In the beginning, there were underpowered sports cars. The energy crises of the early 1970's, subsequent lower compression ratios, and crude, first generation emission controls had combined to emasculate performance cars to the extent that enthusiasts were in despair.
Enter Reeves Callaway. In 1973, Reeves was a young man who found himself unable to continue his racing career, even after winning the National Championship in SCCA's Formula Vee. He simply didn't have the money. It was a difficult time for the young man just voted as one of the best of the new crop of SCCA racing drivers that year. Reeves was considered to have had the best pair of hands in Formula Car racing of any of the young American drivers. Contemporaries were notables such as Rick Mears and Emerson Fittipaldi.
Given his options, Reeves did what many race car drivers do; he went to work as a driving instructor. Working for Bob Bondurant, he became quite familiar with the intricacies and deficiencies of the 3-Series BMW. As the demo tour for BMW wound down, Reeves asked for and got one of the BMW 320i school cars with the intention of tuning for more power. Reeves had acquired a great many skills in his pursuit of becoming a professional race car driver. Among them were engine building, chassis tuning and component fabrication. Plus, he had the advantage of a great education, having received a BFA degree from Amherst College in 1970. Reeves knew that he could help the BMW in the horsepower department and took the 320i home to the garage behind his house in Old Lyme, Connecticut.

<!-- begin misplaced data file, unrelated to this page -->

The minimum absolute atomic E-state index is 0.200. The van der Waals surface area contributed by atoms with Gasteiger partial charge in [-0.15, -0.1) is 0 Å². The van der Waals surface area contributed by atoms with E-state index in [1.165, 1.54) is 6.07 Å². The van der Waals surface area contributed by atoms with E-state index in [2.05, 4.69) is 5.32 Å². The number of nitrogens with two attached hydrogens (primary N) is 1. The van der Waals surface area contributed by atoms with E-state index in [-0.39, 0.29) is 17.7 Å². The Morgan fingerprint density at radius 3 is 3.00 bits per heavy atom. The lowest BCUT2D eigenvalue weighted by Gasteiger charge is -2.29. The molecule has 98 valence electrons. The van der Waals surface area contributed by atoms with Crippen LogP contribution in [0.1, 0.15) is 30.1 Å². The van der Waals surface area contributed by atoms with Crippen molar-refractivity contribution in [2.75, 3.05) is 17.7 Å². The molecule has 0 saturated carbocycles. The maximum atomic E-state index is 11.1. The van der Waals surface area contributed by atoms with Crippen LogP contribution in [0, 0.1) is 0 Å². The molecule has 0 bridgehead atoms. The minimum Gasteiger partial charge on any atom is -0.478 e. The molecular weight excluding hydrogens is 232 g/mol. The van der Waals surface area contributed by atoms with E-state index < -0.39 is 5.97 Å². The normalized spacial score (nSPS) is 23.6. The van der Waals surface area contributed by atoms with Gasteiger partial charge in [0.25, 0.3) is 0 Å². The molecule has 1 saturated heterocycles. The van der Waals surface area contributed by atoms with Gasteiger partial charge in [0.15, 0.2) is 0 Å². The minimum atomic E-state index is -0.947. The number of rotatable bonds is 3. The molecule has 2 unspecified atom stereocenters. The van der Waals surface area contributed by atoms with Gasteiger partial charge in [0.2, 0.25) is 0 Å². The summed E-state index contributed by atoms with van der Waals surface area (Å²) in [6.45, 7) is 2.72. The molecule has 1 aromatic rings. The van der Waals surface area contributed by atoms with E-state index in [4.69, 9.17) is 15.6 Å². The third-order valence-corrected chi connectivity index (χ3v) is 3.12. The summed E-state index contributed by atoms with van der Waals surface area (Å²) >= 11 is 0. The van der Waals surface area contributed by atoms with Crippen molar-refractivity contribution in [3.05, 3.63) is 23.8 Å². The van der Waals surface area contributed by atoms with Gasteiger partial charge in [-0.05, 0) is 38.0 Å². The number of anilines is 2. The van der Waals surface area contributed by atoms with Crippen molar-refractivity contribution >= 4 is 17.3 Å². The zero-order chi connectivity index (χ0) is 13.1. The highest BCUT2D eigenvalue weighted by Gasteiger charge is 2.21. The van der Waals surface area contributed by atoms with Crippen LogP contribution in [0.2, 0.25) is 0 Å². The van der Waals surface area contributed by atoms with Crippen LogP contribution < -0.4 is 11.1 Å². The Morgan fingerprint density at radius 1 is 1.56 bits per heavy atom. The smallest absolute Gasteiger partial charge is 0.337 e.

In the solitude that only inventor/craftsman types know, Reeves constructed and installed his first prototype turbocharger system. Don Sherman of Car and Driver found out about the car and arranged for a drive. He wrote a one-page article describing how exciting the car was with the new-found power. Don inadvertently made it appear that Callaway was set to deliver turbocharger kits to the BMW community. The truth was that Reeves didn't even have a drill press, much less any of the real means to produce the components. It wasn’t very long before BMW turbo system orders began to pour in and Reeves’ racer resourcefulness was again valuable. Soon, Reeves and his friends were working at the house, in the garage, machining and assembling beautifully fabricated components, keeping up with the demand.
That was the genesis of a corporate philosophy that still applies today. There in stoic, rural New England, was born the Callaway tradition of development of the superior technical solution, with uncompromised engineering refinement, attention to aesthetics, and sophistication of end product.
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